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    Runcible Smart Pocket Watch

    Runcible Smart Pocket Watch is sleek and smooth

    The Runcible is both weird but a very compelling device, which offers many of the same capabilities as a smartphone, but it looks like a pocket watch.  Its creator, Monohm, wants the circular device to challenge the traditional smartphone industry, both in design and function. Aubrey Anderson, the company’s founder and CEO, describes the Runcible as a quieter gadget, void of constant notifications, which can help people relax and live in the moment, while still staying connected online without internet overload.

    Runcible Smart Pocket Watch is glass on one side, wood on other

    Runcible- What is it?

    Smartwatches and wearables promise to make notifications simpler to manage, with glanceable information available on your wrist. Runcible’s differential is that it’s a truly standalone device. It runs on Mozilla’s Firefox OS platform and lets you make calls, browse the web and ask for directions. You literally can leave your smartphone at home, and rely solely on the basics without the bombardment of social media and other burdening notifications.



    While the Runcible hardware is built, the software is still in early development, so they’re still in prototype mode. Hints of individual apps, or “faces,” as Anderson calls them, hint at the company direction for the Runcible. One watchface has different colored bubbles that increase in size as your social networks become more active. Another app serves as a classic compass, giving just a single direction and the remaining distance to your destination. These apps seem extremely simple, useful and uncomplicated.

    Runcible Smart Pocket Watch simple with notifications

    Shape, Design and Inspiration

    Talking about the shape of the Runcible for a second, Anderson wanted a quiet, relaxing product and took inspiration from pocket watches, compasses and other circular objects that people used to carry in their pockets. The result is a flat, circular display on one side and a softly curved piece of wood on its rear.

    See what the Verge has to say about it…


    The Runcible device has created a new product category that falls in the middle of a smartphone and a wearable. It’s small enough to slip in a pocket like a pocket watch, but also boasts all of the connectivity of a modern handset, including Wi-Fi, NFC, Bluetooth and LTE. The Runcible’s internals have been designed to make it easily fixable and upgradeable, keeping it useful for many years. For example, when the camera becomes out of date, you can replace the camera component.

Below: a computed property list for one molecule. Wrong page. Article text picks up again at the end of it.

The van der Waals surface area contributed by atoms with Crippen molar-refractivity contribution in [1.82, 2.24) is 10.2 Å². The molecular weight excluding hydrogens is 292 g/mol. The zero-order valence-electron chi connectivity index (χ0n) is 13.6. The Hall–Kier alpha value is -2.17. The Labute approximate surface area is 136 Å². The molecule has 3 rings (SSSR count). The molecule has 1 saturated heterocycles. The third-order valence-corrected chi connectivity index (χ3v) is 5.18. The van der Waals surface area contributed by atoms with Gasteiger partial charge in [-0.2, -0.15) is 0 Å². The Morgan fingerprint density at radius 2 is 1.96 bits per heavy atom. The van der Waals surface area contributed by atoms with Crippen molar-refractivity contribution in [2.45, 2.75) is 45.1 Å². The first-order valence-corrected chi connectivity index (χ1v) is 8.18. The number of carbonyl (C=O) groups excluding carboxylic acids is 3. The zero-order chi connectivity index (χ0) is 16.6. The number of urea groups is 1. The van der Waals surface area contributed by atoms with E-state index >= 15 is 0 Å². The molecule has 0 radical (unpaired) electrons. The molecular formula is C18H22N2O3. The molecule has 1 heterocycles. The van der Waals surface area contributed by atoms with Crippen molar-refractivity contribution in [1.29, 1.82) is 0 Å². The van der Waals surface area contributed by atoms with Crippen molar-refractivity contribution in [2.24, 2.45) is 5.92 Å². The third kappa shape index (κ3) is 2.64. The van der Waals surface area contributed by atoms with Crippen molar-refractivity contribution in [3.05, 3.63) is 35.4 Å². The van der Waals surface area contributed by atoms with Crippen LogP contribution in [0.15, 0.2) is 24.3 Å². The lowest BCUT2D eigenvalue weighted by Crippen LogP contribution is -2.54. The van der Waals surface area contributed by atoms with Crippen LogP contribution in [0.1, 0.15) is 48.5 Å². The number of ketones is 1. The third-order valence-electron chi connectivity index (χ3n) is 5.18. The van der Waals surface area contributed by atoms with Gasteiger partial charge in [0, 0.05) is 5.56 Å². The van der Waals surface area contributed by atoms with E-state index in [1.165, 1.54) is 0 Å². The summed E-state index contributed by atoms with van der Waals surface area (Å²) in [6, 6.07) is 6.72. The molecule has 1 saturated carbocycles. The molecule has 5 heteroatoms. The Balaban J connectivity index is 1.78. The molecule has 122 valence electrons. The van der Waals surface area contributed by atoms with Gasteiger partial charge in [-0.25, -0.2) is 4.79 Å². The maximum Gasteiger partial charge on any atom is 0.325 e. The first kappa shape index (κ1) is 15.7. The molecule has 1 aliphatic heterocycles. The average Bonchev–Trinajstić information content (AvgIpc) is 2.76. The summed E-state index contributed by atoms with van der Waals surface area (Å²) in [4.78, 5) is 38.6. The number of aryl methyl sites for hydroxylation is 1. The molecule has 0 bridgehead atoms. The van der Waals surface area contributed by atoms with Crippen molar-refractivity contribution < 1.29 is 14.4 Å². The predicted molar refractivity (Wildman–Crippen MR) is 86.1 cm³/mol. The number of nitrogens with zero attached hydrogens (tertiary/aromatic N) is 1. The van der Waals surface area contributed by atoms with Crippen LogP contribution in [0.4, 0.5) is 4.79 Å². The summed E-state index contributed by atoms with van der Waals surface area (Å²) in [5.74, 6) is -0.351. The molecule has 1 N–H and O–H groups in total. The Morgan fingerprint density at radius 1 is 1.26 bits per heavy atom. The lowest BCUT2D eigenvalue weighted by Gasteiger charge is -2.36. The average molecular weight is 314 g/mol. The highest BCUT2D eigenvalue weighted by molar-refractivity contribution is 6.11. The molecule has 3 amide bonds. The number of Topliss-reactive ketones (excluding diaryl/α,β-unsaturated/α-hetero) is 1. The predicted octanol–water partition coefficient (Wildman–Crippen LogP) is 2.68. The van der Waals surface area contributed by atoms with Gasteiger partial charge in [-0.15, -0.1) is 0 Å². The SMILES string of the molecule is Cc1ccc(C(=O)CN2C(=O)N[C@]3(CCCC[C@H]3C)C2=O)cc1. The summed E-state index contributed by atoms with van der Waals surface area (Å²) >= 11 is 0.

Runcible Smart Pocket Watch will come in different colors


    The Runcible is a radical departure from anything we’ve seen in the smartphone or wearable categories.  The company has financial backing from Japanese carrier KDDI, so the device is almost certainly hitting Japanese dirt first, with follow-up to the states shortly after. Stay tuned for updates on the Runcible, a strange but super-intriguing device.

    David Novak
    David Novak
    For the last 20 years, David Novak has appeared in newspapers, magazines, radio, and TV around the world, reviewing the latest in consumer technology. His byline has appeared in Popular Science, PC Magazine, USA Today, The Wall Street Journal, Electronic House Magazine, GQ, Men’s Journal, National Geographic, Newsweek, Popular Mechanics, Forbes Technology, Readers Digest, Cosmopolitan Magazine, Glamour Magazine, T3 Technology Magazine, Stuff Magazine, Maxim Magazine, Wired Magazine, Laptop Magazine, Indianapolis Monthly, Indiana Business Journal, Better Homes and Garden, CNET, Engadget, InfoWorld, Information Week, Yahoo Technology and Mobile Magazine. He has also made radio appearances on the The Mark Levin Radio Show, The Laura Ingraham Talk Show, Bob & Tom Show, and the Paul Harvey RadioShow. He’s also made TV appearances on The Today Show and The CBS Morning Show. His nationally syndicated newspaper column called the GadgetGUY, appears in over 100 newspapers around the world each week, where Novak enjoys over 3 million in readership. David is also a contributing writer fro Men’s Journal, GQ, Popular Mechanics, T3 Magazine and Electronic House here in the U.S.

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